Wednesday, 9 December 2020

How to Calculate Mean (Average), Median & Mode in Excel

In numerical data analysis, there are 3 main measures of central tendency you need. These are: Average (Mean), Median and Mode. They are all standard measures of central location, but each of them is used in different instances to measure a central point. In this article you will learn how to calculate the mean, mode and median of a set of numerical data or grouped data in Microsoft Excel. I used Microsoft Office Excel 2013 for illustration, but you can use any other version, like 2010, 2016, etc.

How to Calculate Average in Excel

Average is also known as Arithmetic mean. It is the most popular of the 3 measures of central tendencies. To calculate the mean of a group of numbers, you simply add them up and then divide the total by count of these numbers. 

For instance, to calculate the mean of these numbers: {10, 20, 30, 40, 50}; Add them up and then divide the total by 5.

This is a manual way to calculate mean. But there are built in functions in MS Excel that can help you calculate mean faster.

Depending on your need, Excel has different built in Average functions. 
  • AVERAGE
  • AVERAGEA
  • AVERAGEIF
  • AVERAGEIFS
I will explain each of these functions.

Excel AVERAGE Function

Use this average function if you want to calculate the average of a set of numbers in cells.

The syntax is:

=AVERAGE(number1, [number2], …) or AVERAGE(cell references or cell range)

Note that in the first syntax, the first argument (number1) is required, while the subsequent ones are optional. You can include up to 255 arguments.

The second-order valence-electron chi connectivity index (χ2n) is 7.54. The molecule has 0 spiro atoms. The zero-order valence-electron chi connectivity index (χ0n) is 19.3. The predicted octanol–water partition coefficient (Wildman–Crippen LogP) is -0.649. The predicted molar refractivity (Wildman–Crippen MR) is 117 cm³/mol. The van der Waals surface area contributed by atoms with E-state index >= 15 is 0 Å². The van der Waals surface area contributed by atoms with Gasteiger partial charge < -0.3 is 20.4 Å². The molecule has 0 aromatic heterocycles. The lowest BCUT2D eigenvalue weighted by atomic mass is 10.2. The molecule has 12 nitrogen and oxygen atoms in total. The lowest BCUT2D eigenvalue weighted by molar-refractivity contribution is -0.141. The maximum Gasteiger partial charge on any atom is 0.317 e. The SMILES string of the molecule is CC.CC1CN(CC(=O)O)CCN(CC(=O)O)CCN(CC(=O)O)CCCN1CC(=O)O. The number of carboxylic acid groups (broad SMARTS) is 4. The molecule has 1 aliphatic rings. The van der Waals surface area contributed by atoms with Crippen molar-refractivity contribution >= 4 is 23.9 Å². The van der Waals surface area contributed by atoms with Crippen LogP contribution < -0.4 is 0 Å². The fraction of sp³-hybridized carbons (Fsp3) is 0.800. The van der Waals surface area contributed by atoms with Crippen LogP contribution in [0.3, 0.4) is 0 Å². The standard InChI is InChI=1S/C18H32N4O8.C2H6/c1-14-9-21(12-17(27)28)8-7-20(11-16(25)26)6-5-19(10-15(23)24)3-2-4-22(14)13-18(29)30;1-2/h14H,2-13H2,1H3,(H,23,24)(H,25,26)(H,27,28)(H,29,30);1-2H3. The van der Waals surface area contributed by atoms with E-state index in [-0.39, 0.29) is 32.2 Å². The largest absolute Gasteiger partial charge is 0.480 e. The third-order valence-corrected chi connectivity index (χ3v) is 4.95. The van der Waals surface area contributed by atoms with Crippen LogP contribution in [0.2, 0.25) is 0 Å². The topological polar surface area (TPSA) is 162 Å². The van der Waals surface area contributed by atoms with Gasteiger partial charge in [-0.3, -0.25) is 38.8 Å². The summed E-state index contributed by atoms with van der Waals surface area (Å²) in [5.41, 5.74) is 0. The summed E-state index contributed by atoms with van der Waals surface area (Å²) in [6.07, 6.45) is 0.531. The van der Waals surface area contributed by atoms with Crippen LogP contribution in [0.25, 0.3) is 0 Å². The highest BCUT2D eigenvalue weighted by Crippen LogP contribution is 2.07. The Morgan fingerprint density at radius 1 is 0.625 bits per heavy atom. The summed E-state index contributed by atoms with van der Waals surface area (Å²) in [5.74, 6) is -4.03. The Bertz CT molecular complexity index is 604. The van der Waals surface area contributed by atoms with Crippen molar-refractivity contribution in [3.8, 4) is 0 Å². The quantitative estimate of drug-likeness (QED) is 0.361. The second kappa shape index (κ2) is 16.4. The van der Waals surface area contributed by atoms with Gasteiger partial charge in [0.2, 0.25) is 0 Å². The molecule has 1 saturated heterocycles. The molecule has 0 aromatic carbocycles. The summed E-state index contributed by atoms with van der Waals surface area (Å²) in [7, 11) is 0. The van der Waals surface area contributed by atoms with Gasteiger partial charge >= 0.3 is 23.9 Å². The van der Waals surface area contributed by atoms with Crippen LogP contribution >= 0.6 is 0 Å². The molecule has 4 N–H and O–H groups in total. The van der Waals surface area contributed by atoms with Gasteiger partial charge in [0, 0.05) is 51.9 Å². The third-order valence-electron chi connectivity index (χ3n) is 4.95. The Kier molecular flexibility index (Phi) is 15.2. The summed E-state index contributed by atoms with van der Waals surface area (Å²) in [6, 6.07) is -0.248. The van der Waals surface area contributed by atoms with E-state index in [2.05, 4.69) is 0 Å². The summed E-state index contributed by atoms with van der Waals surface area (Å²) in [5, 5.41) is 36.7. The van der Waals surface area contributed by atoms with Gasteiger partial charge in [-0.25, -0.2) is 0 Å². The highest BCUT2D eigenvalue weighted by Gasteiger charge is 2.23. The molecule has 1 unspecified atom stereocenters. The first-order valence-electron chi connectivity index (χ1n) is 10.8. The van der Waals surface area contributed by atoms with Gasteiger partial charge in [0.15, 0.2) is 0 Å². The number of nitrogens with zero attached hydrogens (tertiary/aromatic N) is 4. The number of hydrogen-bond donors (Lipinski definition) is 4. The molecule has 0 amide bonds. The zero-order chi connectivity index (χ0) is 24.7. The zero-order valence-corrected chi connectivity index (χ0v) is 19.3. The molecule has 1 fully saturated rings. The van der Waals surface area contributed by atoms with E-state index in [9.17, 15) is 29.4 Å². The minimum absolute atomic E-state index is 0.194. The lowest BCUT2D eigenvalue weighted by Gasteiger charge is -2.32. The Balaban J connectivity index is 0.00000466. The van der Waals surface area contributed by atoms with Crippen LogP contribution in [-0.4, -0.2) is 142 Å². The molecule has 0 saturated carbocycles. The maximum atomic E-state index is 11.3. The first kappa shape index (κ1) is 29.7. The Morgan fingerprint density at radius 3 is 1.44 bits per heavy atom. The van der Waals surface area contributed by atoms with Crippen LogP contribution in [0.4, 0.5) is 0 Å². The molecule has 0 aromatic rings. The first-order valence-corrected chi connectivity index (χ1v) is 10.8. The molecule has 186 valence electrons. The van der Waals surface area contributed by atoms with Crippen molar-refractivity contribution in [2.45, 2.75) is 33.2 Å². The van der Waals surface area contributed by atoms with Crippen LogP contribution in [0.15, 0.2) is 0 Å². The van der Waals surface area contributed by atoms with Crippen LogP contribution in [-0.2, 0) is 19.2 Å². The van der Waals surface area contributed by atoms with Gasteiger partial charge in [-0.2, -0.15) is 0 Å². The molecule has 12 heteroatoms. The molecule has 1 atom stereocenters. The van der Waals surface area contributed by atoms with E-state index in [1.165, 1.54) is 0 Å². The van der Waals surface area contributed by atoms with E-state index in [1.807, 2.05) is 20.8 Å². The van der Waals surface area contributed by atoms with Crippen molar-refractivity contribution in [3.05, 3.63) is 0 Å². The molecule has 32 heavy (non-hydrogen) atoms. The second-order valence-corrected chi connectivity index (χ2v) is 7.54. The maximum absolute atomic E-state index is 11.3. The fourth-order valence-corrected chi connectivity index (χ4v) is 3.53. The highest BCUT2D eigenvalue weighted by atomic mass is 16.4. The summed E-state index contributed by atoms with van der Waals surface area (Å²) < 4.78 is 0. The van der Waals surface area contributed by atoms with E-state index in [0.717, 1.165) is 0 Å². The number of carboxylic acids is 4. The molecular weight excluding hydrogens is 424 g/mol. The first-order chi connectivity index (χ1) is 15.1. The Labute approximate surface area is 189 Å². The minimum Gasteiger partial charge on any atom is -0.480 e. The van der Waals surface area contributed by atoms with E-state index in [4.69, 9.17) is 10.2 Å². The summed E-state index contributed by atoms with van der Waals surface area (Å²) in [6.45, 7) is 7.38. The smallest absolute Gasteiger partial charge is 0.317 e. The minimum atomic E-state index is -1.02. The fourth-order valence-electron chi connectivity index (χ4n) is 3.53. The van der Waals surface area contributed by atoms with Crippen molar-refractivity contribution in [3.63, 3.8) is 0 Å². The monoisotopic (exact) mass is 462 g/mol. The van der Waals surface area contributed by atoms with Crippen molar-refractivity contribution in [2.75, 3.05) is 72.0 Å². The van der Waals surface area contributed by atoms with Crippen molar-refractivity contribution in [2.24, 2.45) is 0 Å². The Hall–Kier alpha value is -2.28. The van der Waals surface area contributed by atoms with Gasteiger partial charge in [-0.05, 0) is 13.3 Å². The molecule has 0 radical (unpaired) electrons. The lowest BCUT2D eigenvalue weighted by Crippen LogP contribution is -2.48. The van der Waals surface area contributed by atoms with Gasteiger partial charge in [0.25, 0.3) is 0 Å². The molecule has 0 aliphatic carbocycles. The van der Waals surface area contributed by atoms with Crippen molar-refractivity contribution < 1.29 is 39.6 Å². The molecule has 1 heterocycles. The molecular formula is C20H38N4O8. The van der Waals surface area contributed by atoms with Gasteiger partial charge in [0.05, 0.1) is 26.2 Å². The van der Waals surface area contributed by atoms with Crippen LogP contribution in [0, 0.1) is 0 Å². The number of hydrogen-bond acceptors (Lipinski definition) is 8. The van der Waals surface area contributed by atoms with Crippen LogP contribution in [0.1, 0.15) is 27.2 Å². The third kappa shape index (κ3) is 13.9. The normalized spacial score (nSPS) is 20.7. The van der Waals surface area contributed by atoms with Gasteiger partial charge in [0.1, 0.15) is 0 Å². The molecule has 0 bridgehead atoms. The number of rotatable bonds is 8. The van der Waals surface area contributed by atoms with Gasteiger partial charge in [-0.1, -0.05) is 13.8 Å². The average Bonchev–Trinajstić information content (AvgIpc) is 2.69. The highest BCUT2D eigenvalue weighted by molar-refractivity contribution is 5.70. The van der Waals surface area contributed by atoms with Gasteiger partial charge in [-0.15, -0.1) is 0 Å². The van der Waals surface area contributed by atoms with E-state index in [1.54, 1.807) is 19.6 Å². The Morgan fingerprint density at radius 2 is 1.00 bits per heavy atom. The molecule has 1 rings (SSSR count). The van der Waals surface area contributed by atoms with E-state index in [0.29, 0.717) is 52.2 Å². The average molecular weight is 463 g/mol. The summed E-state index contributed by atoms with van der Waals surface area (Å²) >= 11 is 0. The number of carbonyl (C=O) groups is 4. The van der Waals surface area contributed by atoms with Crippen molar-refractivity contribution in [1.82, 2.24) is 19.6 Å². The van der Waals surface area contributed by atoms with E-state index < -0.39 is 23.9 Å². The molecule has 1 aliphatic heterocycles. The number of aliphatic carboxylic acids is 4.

Examples of cell references are A2, B2, C3, etc. Examples of cell range is A2:A5, B2:B5, C2:C5, etc.
From the workers' details in the above screenshot, to calculate the average salary of all the worker, type the following formula:

=AVERAGE(D2:D11) then press Enter key. It will return $1,385 in the cell.

NOTE:
  • When using the AVERAGE function, cells containing zero values are counted, while blank cells are not counted. 
  • Also, cells containing text string and boolean values are neglected. But if you type boolean values directly into the AVERAGE, they are counted. The boolean value - TRUE is equal to 1, while the boolean value - False is equal to 0. Example, the formula =AVERAGE(TRUE, FALSE) will returns 0.5. This is the average of 1 and 0.
See: 

Excel AVERAGEA Funtion

Use this average function If the cells contain different types of data like number, text and boolean values (true and false).

The syntax is:

=AVERAGEA(value1, [value2], …)

Where value1, value2, … are values, arrays, cell references or ranges that you want to calculate the average. The first argument is required, while the other (up to 255) arguments are optional.

When using the AVERAGEA formula, the following should be noted:
  • Empty cells are ignored.